Best mentioned that students, including himself “do[es] not know the schedule [for waste collection],” leaving “the superintendent of [his] apartment takes care of [the] trash. Best believes that the lack of knowledge and action in the trash collection systems may be addressed with an intervention by SSMU, through a “campaign to make the garbage collection schedules better known, and to make students aware of proper places to dispose of waste” would be beneficial.
Students and SSMU
SSMU’S Community Affairs Committee, is responsible addressing such issues as part of the VP external portfolio. Currently, SSMU VP External Connor Spencer and the Community Affairs Commissioner Julien Tremblay- Gravel are working on creating a large scale waste management campaign. Spencer has engaged in conversations with Alex Norris, city councillor for Jean-mance (the municipal district containing Milton-parc), about getting more bins for the community, but he has yet to confirm any action.
The campaign has two parts, education and refurbishment, both designed to reduce student waste. The first part will focus on educating the students living in the Milton-parc community about the specifics of waste collection by giving them hard copy schedules of their building’s collection days and times in English, a service currently not offered by the city of Montreal. The second part is a larger refurbishment program. This specific program involves collecting unwanted houseware items during the move out period in late April, and reselling them in the fall. The first part of the campaign designed to educate students on proper waste disposal, is expected to be made public by the end of October. The refurbishment program will likely begin marketing in the winter, in time for the move out season in spring.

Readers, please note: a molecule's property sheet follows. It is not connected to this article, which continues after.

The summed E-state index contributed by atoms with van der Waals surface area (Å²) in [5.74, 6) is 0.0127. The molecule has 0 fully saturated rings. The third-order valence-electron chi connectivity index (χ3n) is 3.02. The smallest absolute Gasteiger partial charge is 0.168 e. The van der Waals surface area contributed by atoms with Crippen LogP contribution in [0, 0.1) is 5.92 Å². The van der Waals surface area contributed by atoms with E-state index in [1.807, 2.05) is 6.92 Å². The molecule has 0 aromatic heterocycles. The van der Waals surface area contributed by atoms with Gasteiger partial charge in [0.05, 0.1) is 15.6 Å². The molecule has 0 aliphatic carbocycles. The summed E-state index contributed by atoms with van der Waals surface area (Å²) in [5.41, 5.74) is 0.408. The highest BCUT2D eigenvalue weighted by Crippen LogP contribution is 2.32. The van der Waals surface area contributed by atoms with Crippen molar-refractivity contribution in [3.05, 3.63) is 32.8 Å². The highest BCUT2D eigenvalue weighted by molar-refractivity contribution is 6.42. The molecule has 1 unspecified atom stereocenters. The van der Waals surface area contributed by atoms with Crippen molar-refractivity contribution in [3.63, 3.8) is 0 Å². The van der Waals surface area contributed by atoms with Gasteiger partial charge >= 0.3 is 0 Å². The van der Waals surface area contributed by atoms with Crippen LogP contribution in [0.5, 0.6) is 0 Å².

Communityaffairscommissioner, Julien Tremblay- Gravel explained over an email statement that “[SSMU hopes these initiatives] will reduce the large amounts of waste that are observed during that peak period of the academic year, increase waste diversion from landfill as well as provide students with a more sustainable and affordable option from which to source the household items when they arrive at Mcgill”.
Tremblay- Gerard elaborated on the importance of the initiatives, and their effect on the community, “I have lived in Milton-parc for 3 of the 5 years I have been at Mcgill and have found it to be an extraordinarily vibrant community. I hope that these programs will decrease the negative footprint that is attributable to a minority of students in Milton-parc and help demonstrate that students in general can be a force for good and behave as responsible citizens,” she continued, “my view is that garbage disposal, recycling, etc. is an issue that concerns all who live in Milton-parc. [...] We must work together.”